Archaeological evidence is, unfortunately, fragmentary, and therefore limited. This has always been true, but in recent decades this simple truth has impressed itself more forcefully on archaeologists working in the field and, consequently, on historians.
Typical archaeological finds such as pottery sherds, modest mud houses and simple crafts appear inadequate to the task of sophisticated historical inquiry. How, for example, may the historian understand complex social transformations, market shifts in ancient economies, or religious and ideological innovations, given the rudimentary evidence discovered at archaeological sites in Israel and Jordan? An archaeologist may feel lucky if on a given day he or she finds the following assemblage on a floor: a few cooking pot rims, a ceramic lamp, an unidentifiable piece of corroded metal and a bone awl. What, however, can such finds tell us about social structure, economic trends, or the political and religious diversity of ancient history?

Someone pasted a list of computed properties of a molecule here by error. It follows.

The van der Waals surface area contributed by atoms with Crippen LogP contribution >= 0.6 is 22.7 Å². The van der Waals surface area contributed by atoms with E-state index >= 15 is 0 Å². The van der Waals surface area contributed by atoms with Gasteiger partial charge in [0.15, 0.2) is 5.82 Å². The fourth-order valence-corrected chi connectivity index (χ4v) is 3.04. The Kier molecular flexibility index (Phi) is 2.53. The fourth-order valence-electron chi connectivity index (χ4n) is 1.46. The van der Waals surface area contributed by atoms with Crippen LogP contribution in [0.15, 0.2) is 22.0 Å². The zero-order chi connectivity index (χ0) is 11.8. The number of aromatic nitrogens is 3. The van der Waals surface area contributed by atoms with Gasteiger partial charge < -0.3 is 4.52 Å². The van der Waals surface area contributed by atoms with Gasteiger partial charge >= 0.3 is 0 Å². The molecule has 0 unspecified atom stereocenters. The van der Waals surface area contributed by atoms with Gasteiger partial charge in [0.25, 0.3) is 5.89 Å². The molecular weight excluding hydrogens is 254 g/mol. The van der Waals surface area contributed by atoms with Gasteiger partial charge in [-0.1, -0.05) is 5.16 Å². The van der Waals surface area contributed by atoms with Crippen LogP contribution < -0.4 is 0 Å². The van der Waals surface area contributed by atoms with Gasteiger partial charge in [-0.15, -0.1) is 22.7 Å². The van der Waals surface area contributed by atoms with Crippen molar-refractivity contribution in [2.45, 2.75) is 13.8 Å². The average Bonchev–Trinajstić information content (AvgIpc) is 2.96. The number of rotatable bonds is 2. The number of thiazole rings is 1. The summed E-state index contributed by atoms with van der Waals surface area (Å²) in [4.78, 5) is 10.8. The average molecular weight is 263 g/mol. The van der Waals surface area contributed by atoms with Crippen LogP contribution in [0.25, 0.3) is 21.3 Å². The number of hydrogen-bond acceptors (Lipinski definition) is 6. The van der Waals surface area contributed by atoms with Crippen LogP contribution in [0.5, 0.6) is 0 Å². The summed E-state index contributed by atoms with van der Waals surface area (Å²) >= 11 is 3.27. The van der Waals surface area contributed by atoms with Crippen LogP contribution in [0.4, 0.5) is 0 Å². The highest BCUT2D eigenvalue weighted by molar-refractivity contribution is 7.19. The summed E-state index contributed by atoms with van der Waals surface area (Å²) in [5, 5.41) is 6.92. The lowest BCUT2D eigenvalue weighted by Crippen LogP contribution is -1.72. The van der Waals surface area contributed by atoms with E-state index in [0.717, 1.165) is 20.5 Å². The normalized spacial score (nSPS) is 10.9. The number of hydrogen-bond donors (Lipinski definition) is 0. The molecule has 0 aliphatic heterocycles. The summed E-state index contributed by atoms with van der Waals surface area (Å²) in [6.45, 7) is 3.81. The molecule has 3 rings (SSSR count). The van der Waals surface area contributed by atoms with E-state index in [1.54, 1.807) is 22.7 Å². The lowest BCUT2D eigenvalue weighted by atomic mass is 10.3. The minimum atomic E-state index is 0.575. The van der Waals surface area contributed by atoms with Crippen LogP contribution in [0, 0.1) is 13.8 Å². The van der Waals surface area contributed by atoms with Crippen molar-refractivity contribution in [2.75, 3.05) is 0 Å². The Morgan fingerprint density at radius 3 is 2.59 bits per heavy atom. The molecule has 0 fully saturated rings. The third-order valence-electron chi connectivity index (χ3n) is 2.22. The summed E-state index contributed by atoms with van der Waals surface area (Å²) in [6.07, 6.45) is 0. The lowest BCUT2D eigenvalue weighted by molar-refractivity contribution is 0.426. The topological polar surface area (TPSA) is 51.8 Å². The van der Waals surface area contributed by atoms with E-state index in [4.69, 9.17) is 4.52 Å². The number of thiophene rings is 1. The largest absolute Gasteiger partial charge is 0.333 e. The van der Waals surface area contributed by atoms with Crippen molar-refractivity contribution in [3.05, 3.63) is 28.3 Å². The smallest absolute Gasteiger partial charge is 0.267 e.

One result of this problem of fragmentary archaeological evidence has been that archaeologists have tried to squeeze as much information as possible, in as much detail as possible, from what we do excavate. Now we collect vast amounts of data, including not only artifacts and architecture, but animal bones, carbonized grains and seeds, soil, pollen and metallurgical samples.
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